Purchase this article with an account.
Geoffrey B. Simpson, Mohammad Dastjerdi, Dawei W. Dong; Generating identical retinal input with and without eye movements during viewing of natural time-varying images. Journal of Vision 2004;4(8):653. doi: https://doi.org/10.1167/4.8.653.
Download citation file:
© ARVO (1962-2015); The Authors (2016-present)
Objective: Our objective is to understand the fundamental principals of how the nervous system codes and uses information. Eye movements are an example of an integration of sensory and motor systems that serves to modify the information extracted from the environment. In this study, we introduce and analyze a technique to replicate the effects of these eye movements on the retinal input in order to isolate the effect that they have on neural activity. Method: We generate two different sets of short (30 sec) movies of natural scenes, both with the same retinal input. In the first series, we allowed subjects to naturally view the images, and we record their eye movements with an eye-tracking device. For the second series, we used the same movies, but altered them such that the center of the screen corresponded to the eye position recorded during the natural viewing. While these new films are presented to the subjects, we superimpose a small flickering cross on the center of the screen for the subject to fixate on. Thus in the first series of movies, the eyes are moving, and in the second series, the movies themselves are moving. We again record their eye movements as they view the second set of films. We then analyze their ability to successfully fixate on the cross in the center of the screen during the viewing. In addition, we analyze the statistics of the images between the two conditions. Results: We found that subjects were able to focus on the cross during the second session, as their eye movements deviated only slightly from the center of the cross. These slight deviations did not affect the spatial power spectrum nor the velocity distribution of the scenes to a significant degree. Conclusion: This method is successful in replicating the effects of eye movements on the retinal input. It can be used in conjunction with neuroimaging techniques to isolate or eliminate the effects that eye movements have upon the visual input.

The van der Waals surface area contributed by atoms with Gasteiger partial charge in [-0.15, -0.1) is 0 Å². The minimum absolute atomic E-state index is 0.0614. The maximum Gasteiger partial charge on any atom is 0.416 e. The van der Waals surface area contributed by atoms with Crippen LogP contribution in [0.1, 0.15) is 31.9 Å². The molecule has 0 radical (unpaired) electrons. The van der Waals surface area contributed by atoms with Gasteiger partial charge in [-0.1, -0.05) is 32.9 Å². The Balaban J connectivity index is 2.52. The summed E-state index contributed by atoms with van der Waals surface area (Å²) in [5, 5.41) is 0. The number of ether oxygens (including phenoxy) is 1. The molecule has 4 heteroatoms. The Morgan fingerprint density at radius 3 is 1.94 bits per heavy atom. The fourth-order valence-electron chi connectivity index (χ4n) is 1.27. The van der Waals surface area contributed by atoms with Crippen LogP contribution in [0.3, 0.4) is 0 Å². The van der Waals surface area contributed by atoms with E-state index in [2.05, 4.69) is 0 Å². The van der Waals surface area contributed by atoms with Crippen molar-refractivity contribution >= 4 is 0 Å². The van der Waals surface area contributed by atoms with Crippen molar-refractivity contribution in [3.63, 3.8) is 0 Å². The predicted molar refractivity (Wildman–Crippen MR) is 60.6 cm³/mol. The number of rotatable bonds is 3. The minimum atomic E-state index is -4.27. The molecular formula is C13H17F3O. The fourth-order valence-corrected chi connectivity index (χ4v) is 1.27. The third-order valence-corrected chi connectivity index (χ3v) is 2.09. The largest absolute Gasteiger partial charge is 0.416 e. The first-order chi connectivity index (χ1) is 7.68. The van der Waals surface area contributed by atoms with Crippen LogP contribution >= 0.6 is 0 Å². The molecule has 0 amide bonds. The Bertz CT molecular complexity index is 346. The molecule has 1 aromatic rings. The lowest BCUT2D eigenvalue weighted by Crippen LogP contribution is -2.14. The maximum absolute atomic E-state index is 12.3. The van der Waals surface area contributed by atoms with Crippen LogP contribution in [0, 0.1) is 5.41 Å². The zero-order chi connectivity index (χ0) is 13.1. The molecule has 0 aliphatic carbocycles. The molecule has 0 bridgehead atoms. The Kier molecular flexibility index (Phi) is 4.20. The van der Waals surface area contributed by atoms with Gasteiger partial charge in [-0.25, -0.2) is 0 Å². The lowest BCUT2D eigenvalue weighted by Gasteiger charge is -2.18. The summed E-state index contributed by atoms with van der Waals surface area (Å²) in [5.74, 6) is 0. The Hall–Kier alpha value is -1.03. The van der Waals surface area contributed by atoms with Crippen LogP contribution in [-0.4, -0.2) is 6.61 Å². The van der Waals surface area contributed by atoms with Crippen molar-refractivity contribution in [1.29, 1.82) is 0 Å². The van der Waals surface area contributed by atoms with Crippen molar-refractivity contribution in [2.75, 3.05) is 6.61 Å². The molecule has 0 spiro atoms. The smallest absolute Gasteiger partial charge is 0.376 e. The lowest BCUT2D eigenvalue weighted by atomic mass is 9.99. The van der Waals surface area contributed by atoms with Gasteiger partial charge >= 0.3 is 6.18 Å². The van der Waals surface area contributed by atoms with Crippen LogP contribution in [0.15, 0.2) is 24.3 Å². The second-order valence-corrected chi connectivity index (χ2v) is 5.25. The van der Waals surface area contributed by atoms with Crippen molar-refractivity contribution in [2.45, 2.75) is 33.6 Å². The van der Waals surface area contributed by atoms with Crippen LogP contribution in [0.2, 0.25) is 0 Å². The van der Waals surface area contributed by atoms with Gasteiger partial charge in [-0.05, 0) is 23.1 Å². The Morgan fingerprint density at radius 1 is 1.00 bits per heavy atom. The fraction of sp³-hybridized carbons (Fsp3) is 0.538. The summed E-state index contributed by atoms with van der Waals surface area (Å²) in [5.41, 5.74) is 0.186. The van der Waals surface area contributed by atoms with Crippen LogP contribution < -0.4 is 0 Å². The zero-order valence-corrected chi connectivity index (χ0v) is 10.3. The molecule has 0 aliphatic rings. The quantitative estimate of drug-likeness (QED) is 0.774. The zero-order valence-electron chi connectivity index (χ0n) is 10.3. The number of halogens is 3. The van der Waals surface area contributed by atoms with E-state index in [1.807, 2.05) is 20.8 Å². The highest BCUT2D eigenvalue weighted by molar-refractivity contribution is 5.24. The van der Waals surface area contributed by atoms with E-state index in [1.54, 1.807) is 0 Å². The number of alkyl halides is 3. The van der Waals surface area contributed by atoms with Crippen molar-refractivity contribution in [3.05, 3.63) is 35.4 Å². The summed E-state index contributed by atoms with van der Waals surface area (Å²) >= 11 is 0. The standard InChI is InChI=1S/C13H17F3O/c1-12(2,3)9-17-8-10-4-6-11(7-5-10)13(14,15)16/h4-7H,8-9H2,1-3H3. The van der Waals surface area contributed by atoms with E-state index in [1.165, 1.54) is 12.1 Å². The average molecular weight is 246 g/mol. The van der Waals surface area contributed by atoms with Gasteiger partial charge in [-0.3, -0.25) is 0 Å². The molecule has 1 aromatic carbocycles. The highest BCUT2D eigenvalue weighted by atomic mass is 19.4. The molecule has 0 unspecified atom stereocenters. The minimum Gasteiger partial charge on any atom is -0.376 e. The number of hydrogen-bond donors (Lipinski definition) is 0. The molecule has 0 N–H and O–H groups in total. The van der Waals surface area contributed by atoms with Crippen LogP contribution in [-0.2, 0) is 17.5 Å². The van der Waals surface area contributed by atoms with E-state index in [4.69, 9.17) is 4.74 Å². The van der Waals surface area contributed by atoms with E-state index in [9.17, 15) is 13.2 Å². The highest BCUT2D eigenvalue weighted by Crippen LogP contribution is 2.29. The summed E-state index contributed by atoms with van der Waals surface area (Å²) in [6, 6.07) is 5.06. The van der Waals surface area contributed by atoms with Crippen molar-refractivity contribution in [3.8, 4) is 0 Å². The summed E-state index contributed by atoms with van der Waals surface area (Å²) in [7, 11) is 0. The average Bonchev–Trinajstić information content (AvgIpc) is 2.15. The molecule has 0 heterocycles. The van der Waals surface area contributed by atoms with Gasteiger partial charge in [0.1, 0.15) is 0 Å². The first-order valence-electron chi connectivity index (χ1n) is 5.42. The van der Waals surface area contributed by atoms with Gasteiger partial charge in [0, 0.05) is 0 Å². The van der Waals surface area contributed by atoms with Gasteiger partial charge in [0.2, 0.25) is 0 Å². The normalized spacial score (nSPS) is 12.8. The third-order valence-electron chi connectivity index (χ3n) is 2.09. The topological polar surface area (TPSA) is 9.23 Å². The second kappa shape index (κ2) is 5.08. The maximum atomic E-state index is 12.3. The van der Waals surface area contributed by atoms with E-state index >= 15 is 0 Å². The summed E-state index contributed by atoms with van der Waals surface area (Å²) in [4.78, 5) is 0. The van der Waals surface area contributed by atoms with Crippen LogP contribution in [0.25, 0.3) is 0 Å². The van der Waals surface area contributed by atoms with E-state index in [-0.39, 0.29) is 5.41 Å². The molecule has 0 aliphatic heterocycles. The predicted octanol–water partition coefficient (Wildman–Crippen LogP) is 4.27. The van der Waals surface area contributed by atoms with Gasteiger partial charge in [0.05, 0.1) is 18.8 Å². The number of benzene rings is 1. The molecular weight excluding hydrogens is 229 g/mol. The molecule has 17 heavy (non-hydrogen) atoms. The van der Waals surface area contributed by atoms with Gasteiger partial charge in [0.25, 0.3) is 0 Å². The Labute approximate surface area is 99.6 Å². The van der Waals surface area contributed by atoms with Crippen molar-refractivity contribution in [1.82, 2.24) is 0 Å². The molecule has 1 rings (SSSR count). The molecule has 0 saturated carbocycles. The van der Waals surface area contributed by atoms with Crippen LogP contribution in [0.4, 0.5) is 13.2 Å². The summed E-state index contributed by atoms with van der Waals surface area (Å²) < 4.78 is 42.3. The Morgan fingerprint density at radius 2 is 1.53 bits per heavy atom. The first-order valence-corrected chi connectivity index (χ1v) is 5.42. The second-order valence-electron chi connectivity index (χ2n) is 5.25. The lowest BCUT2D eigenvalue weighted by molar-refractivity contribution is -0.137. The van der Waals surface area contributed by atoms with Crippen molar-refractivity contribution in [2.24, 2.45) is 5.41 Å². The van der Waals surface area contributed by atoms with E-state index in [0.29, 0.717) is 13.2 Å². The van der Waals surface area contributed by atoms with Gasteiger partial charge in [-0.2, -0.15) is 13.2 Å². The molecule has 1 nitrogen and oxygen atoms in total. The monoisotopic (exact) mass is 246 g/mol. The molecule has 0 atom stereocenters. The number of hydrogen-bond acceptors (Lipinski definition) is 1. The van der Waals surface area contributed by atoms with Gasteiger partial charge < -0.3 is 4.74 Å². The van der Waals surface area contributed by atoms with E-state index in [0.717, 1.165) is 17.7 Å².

FAU RIA-25, NIMH 1151-019-42
This PDF is available to Subscribers Only